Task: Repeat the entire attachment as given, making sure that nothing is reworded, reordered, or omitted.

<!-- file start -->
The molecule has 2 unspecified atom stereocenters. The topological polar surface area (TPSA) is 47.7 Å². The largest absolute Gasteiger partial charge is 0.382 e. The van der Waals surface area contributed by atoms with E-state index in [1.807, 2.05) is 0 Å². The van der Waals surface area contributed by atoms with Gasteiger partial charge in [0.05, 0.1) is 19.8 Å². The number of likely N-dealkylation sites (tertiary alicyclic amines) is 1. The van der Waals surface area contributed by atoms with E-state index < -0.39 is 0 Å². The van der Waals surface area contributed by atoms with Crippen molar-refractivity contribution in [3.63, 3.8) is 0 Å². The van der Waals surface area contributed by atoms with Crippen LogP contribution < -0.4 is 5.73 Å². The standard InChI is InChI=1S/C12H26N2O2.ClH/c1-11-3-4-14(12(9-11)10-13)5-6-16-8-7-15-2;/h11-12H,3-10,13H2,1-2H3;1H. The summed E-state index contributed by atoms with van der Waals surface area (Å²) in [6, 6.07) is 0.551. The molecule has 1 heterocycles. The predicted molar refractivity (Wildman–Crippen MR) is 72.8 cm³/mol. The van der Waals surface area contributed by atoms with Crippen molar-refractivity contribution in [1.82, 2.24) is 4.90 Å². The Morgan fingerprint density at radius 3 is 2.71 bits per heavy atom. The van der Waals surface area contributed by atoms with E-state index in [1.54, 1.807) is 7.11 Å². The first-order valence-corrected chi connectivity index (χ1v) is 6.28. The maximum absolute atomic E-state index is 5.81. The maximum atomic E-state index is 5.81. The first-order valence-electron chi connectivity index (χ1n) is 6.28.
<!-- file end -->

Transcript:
The molecule has 2 unspecified atom stereocenters. The topological polar surface area (TPSA) is 47.7 Å². The largest absolute Gasteiger partial charge is 0.382 e. The van der Waals surface area contributed by atoms with E-state index in [1.807, 2.05) is 0 Å². The van der Waals surface area contributed by atoms with Gasteiger partial charge in [0.05, 0.1) is 19.8 Å². The number of likely N-dealkylation sites (tertiary alicyclic amines) is 1. The van der Waals surface area contributed by atoms with E-state index < -0.39 is 0 Å². The van der Waals surface area contributed by atoms with Crippen molar-refractivity contribution in [3.63, 3.8) is 0 Å². The van der Waals surface area contributed by atoms with Crippen LogP contribution < -0.4 is 5.73 Å². The standard InChI is InChI=1S/C12H26N2O2.ClH/c1-11-3-4-14(12(9-11)10-13)5-6-16-8-7-15-2;/h11-12H,3-10,13H2,1-2H3;1H. The summed E-state index contributed by atoms with van der Waals surface area (Å²) in [6, 6.07) is 0.551. The molecule has 1 heterocycles. The predicted molar refractivity (Wildman–Crippen MR) is 72.8 cm³/mol. The van der Waals surface area contributed by atoms with Crippen molar-refractivity contribution in [1.82, 2.24) is 4.90 Å². The Morgan fingerprint density at radius 3 is 2.71 bits per heavy atom. The van der Waals surface area contributed by atoms with E-state index in [1.54, 1.807) is 7.11 Å². The first-order valence-corrected chi connectivity index (χ1v) is 6.28. The maximum absolute atomic E-state index is 5.81. The maximum atomic E-state index is 5.81. The first-order valence-electron chi connectivity index (χ1n) is 6.28.